I believe one answer to this challenge is the rapid evolution and professionalization of the Private Rented Sector (PRS). In the past year the UK market has begun to see the development of a model that is already well established in the US and parts of continental Europe. The creation of ventures that combine the capital of financial institutions, the resources of developers and experience of service providers to design, build, lease and manage residential developments. A purpose built PRS scheme offers the opportunity to build homes for the long term, with success being measured on rental yields - rather than the value of the property at the point of sale. Economies of scale allow projects to be designed for ‘liveability’ and make better use of communal spaces, as well as including more units per scheme. Ultimately they are designed to generate long term sustainable revenues for their investors. These schemes can also include other elements designed around the broader needs of their tenants, including health, entertainment, transport and work – connected living (My life, connected).
One challenge for PRS is combining the right partners to finance, build and manage a portfolio of sufficient scale. We are beginning to see new Joint Ventures formed between institutions, developers and property managers to address this need, but the market here in the UK is still relatively in its infancy.
I believe that, in the right circumstances, this could be a great opportunity for Housing Associations to redefine their purpose. In our latest report, The housing association of 2020: distinctive by design we discuss six key areas they should focus on, including diversifying and commercialising services. Housing Associations have a wealth of experience in managing residential portfolios in the context of fostering a wider community and, as they evolve, they could have a key role in helping to house Generation Rent.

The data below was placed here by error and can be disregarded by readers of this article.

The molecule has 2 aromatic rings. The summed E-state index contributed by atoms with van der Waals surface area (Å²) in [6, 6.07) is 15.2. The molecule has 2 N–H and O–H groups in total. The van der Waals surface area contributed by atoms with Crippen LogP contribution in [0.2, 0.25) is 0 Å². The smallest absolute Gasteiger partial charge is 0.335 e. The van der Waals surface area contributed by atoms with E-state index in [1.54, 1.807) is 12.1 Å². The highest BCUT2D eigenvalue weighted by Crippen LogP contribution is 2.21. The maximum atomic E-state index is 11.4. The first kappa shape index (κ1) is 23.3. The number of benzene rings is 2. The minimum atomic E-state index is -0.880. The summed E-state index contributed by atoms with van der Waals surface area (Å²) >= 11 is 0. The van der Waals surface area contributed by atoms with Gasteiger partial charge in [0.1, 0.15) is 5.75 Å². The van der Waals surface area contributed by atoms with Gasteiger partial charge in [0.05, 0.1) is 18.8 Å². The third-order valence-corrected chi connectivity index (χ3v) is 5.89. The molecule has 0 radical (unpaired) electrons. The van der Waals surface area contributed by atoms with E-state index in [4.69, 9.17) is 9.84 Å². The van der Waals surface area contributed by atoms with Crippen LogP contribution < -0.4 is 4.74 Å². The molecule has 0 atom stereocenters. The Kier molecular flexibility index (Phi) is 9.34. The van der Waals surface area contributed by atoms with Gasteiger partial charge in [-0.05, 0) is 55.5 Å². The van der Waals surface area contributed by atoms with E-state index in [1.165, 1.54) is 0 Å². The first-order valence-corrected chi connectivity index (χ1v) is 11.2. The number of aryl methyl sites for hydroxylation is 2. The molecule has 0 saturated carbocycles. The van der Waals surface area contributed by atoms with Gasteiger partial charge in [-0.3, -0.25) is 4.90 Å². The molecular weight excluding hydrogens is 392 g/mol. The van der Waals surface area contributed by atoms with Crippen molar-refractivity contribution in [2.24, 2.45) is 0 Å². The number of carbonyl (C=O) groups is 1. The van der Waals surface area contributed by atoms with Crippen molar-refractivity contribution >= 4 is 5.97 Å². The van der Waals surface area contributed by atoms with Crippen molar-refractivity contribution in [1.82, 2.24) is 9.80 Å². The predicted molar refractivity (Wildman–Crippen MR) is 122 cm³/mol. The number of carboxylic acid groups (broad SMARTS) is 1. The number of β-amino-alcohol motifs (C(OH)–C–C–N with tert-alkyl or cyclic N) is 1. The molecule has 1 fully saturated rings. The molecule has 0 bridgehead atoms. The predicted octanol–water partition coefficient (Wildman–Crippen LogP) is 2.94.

Recently George Osbourne set out the framework for his 2015 Spending Review, with one of the key focuses being public sector land asset sales with a view to building 150,000 homes in this parliament. A PRS model of public land, private capital and a credible social housing provider would be in a strong position to provide ‘best value’ both in generating income and delivering on policy commitments. It may take time to unlock the land, but returns – financial and social - could be significant. The challenge for PRS schemes has not just been the cost and availability of land suitable for development but a lack of support at a local level. The government’s recent Productivity Plan includes planning freedoms, introducing a new zonal system to give automatic permission on suitable brownfield sites and taking tougher action to ensure that local authorities are making land available for housing.
There is not one quick or easy solution to housing Generation Rent. However, I believe PRS could and should be part of the answer – notwithstanding the challenges around the complexity of a model involving multiple stakeholders with different ambitions. It is still early days for PRS in the UK: success for this model will depend on delivering quality, affordable housing, whilst generating the right returns for investors in the long term. With the right financial and policy support, including access to public sector land, I believe this model can work.
Ultimately the real estate sector has to respond to the challenge of providing suitable homes for Generation Rent. This is an opportunity we cannot afford to miss.